Three Ways to Love People Where They Are





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By | 2016-11-24T13:21:42+00:00 November 16th, 2016|Daily Devotions, relationships|4 Comments

About the Author:

My name is Susan W (sue) Corbran. I am a writer, a Creative Memories consultant, a volunteer in Children's Ministry at my church, and an advocate for widows and gay Christians. I love helping people - whether it is by sharing my stories; consulting with others on how to preserve their most precious memories - photos and ways to tell their stories; or helping children learn about God - and for them to know that He loves them, no matter what! I am a Mom and a Grandma. I love to golf, travel, read, and listen to music (and play the piano and guitar, when available - simple songs!). Oh and I love to write - so be sure to read some of my blogs. I am a co-author of the book Emerge: Real Stories of Courage and Truth, An Amazon Best Seller, 2015, along with The Call to Soar, an Amazon Best Seller, 2016. An author of the ebook Five Simple Ways to Love Gay Christians You Need to Know Now, 2017, and other numerous blogs and articles for magazine contests. This year, 2017, I plan to publish a series of books for young adult (ages 9-14) in the genre of Christian Life. I also hope to publish a book of childhood memories (to share with my grandchildren). My hope is that God willl be praised and glorified by my writing for Him.


  1. Kelly Toney December 2, 2016 at 9:37 am - Reply

    This is great Sue! Being able to accept yourself and be who you are is the most freeing thing. I never thought I would ever be able to be myself, love someone so much, and actually be married to my soulmate! I wish I would of had your words to read when I was struggling with who I am. I know your words are very comforting to others going through what we both have. Your words are very inspiring to people like me that can relate and know how real the struggle has been.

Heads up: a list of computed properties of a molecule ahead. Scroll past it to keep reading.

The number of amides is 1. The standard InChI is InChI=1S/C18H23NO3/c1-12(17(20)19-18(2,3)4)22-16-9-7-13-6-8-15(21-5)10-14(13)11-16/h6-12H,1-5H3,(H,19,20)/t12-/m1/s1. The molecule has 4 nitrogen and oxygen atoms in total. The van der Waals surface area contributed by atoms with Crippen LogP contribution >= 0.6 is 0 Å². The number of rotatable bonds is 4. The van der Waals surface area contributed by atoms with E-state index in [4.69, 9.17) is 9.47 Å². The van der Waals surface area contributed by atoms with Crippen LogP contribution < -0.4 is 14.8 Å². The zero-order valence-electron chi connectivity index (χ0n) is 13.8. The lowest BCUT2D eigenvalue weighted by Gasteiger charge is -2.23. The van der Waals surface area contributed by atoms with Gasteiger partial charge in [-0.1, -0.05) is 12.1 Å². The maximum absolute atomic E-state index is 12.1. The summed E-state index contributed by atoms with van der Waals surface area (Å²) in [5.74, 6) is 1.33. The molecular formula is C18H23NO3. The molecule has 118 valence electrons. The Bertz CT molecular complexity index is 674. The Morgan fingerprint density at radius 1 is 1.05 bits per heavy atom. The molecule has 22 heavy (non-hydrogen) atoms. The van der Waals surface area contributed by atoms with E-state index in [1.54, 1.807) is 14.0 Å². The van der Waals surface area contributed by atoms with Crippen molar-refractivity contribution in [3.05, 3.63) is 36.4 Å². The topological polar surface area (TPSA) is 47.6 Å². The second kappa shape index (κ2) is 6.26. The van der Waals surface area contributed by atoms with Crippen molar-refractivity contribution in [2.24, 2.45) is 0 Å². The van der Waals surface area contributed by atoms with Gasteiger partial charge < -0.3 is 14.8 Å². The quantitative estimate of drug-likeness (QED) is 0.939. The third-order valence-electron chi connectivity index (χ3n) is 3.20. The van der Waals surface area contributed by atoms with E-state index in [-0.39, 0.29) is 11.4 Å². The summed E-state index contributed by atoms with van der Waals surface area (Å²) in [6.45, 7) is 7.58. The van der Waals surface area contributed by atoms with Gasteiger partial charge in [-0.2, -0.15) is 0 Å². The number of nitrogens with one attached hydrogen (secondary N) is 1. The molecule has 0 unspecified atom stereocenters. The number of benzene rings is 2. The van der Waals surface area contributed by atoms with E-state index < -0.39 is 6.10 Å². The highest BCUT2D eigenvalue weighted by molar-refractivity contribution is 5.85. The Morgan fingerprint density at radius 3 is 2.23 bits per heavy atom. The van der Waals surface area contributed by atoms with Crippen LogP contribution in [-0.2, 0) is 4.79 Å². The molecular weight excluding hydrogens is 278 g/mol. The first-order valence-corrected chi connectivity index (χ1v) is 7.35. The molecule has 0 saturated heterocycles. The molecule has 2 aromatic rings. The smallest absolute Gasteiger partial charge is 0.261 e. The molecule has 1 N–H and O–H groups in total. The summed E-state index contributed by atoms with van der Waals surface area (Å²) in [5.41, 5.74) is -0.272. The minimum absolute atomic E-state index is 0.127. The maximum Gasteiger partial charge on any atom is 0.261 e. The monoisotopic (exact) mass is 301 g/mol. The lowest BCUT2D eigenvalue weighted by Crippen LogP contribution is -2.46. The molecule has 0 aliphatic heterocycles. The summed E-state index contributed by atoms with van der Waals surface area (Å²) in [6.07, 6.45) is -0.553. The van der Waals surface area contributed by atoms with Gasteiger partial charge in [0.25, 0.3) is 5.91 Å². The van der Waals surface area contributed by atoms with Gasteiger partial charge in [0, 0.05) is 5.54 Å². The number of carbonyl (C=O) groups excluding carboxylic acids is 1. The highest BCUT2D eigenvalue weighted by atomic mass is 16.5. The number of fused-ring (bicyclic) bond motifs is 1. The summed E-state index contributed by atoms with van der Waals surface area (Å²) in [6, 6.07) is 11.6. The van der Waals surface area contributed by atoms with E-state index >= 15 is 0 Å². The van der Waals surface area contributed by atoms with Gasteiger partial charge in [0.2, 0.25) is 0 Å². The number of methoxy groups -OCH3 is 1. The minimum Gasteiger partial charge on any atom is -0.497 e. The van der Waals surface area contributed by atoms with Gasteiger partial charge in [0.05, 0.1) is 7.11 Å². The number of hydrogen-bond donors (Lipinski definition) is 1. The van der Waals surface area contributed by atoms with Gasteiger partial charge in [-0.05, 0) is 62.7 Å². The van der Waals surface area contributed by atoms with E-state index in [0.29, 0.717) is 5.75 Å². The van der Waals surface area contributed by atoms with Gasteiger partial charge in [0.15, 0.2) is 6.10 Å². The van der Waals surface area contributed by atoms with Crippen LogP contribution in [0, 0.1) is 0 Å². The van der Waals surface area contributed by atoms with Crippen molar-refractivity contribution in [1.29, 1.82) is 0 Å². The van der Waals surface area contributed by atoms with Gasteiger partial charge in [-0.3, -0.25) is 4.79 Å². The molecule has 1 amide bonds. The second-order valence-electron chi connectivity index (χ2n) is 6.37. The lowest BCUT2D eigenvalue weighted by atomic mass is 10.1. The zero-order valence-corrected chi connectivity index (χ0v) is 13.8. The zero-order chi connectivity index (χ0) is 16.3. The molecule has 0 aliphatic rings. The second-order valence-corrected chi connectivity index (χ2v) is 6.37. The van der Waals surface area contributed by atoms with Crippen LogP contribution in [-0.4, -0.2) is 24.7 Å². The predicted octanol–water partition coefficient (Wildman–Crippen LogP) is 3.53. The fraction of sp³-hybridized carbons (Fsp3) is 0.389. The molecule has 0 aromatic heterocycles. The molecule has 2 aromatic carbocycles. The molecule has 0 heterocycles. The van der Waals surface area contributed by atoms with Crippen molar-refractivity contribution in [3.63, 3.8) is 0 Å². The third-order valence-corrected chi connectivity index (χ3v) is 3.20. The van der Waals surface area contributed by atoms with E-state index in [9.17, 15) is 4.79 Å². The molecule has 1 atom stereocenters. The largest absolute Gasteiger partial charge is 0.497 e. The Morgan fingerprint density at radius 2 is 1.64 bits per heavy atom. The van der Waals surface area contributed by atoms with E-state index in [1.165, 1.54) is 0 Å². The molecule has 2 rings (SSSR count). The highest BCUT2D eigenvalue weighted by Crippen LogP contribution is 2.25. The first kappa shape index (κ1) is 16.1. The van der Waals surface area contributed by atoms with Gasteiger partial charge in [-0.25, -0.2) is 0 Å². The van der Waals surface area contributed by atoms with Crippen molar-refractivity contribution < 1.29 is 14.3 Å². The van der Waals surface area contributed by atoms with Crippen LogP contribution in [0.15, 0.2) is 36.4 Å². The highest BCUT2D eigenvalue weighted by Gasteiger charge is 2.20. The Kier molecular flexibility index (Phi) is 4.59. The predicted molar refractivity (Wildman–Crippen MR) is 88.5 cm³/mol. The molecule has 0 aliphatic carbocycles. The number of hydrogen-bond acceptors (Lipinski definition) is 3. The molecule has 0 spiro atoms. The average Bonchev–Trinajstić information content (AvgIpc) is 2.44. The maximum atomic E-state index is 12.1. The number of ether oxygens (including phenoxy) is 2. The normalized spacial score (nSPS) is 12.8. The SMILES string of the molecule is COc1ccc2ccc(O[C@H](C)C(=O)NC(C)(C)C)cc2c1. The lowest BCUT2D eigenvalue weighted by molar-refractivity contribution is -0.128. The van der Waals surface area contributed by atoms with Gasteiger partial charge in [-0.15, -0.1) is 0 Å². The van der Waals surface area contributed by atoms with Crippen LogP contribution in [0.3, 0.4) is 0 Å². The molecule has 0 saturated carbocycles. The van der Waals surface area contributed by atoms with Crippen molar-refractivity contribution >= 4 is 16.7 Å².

• Sue December 6, 2016 at 9:05 pm - Reply

      Thanks Kelly,
      I appreciate your kind words. You’re right in that, I know God is directing me to help others know they are loved by Him, unconditionally, even when others might not be able to understand. I’m looking forward to the time when we can meet in person, but until then, thanks for sharing your lives with the rest of us, as well. Seeing love in action – knowing it’s good and right – it makes all the difference. Sue

  2. Betsy Bruce Henning November 17, 2016 at 8:58 pm - Reply

    This is a beautifully sad post, dear sister in Christ. I wish we straight Christians wouldn’t address your sexuality at all. Though I may have at one time been that kind of Christian who would feel compelled to set someone straight (pun intended) out of concern for their eternal well being…as if there were no Holy Spirit to do the convicting, now I know there is no excuse for such judging.

    Do we share verses about greed with our wealthy brothers and sisters and tell them they have no place serving in church until they sell everything they have and give it to the poor? Do we share verses about: gluttony with the over weight, pride and arrogance with pastors who are a bit too full of themselves, adultery with people who are divorced and remarried? Do we tell them they can’t serve in church until they are thin and completely humble and not divorced or remarried, which would entail getting divorced again. No, we share Jesus and the good news, because therein lies our salvation. We all throw ourselves at his mercy and because of his finished work on the cross we are all found righteous!

    Wow, I just wrote a blog post rather than a comment.

    Again, your words are beautiful. Your life is beautiful. And, I thank you for helping your brothers and sisters in Christ learn to love people where they are and for exactly who they are! May God continue to use you and bless you.

    • Sue November 18, 2016 at 9:15 am - Reply

      Thanks for your heartfelt words, Betsy. Sometimes we just need to step up and share where we are in the process of loving and accepting unconditionally. May God bless you in this journey of your own. Hugs